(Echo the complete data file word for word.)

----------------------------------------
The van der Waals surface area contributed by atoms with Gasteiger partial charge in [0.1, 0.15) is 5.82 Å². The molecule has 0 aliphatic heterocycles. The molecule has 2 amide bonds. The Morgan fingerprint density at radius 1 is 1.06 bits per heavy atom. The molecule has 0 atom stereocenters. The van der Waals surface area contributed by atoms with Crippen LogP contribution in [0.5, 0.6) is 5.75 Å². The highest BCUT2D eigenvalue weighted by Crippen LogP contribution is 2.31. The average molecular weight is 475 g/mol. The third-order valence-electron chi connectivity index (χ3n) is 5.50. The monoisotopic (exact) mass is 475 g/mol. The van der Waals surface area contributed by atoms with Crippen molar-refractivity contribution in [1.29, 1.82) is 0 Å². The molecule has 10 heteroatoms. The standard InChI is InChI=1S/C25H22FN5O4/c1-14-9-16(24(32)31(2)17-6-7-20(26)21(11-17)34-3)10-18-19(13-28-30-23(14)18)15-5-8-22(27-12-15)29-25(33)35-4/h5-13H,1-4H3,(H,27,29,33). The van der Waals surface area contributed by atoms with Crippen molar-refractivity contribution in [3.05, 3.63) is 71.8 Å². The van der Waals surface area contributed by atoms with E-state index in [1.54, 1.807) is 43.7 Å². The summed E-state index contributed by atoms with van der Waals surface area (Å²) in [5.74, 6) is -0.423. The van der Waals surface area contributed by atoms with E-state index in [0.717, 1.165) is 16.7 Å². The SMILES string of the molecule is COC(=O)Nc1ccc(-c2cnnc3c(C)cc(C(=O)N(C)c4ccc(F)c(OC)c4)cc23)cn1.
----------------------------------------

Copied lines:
The van der Waals surface area contributed by atoms with Gasteiger partial charge in [0.1, 0.15) is 5.82 Å². The molecule has 0 aliphatic heterocycles. The molecule has 2 amide bonds. The Morgan fingerprint density at radius 1 is 1.06 bits per heavy atom. The molecule has 0 atom stereocenters. The van der Waals surface area contributed by atoms with Crippen LogP contribution in [0.5, 0.6) is 5.75 Å². The highest BCUT2D eigenvalue weighted by Crippen LogP contribution is 2.31. The average molecular weight is 475 g/mol. The third-order valence-electron chi connectivity index (χ3n) is 5.50. The monoisotopic (exact) mass is 475 g/mol. The van der Waals surface area contributed by atoms with Crippen molar-refractivity contribution in [1.29, 1.82) is 0 Å². The molecule has 10 heteroatoms. The standard InChI is InChI=1S/C25H22FN5O4/c1-14-9-16(24(32)31(2)17-6-7-20(26)21(11-17)34-3)10-18-19(13-28-30-23(14)18)15-5-8-22(27-12-15)29-25(33)35-4/h5-13H,1-4H3,(H,27,29,33). The van der Waals surface area contributed by atoms with Crippen molar-refractivity contribution in [3.05, 3.63) is 71.8 Å². The van der Waals surface area contributed by atoms with E-state index in [1.54, 1.807) is 43.7 Å². The summed E-state index contributed by atoms with van der Waals surface area (Å²) in [5.74, 6) is -0.423. The van der Waals surface area contributed by atoms with E-state index in [0.717, 1.165) is 16.7 Å². The SMILES string of the molecule is COC(=O)Nc1ccc(-c2cnnc3c(C)cc(C(=O)N(C)c4ccc(F)c(OC)c4)cc23)cn1.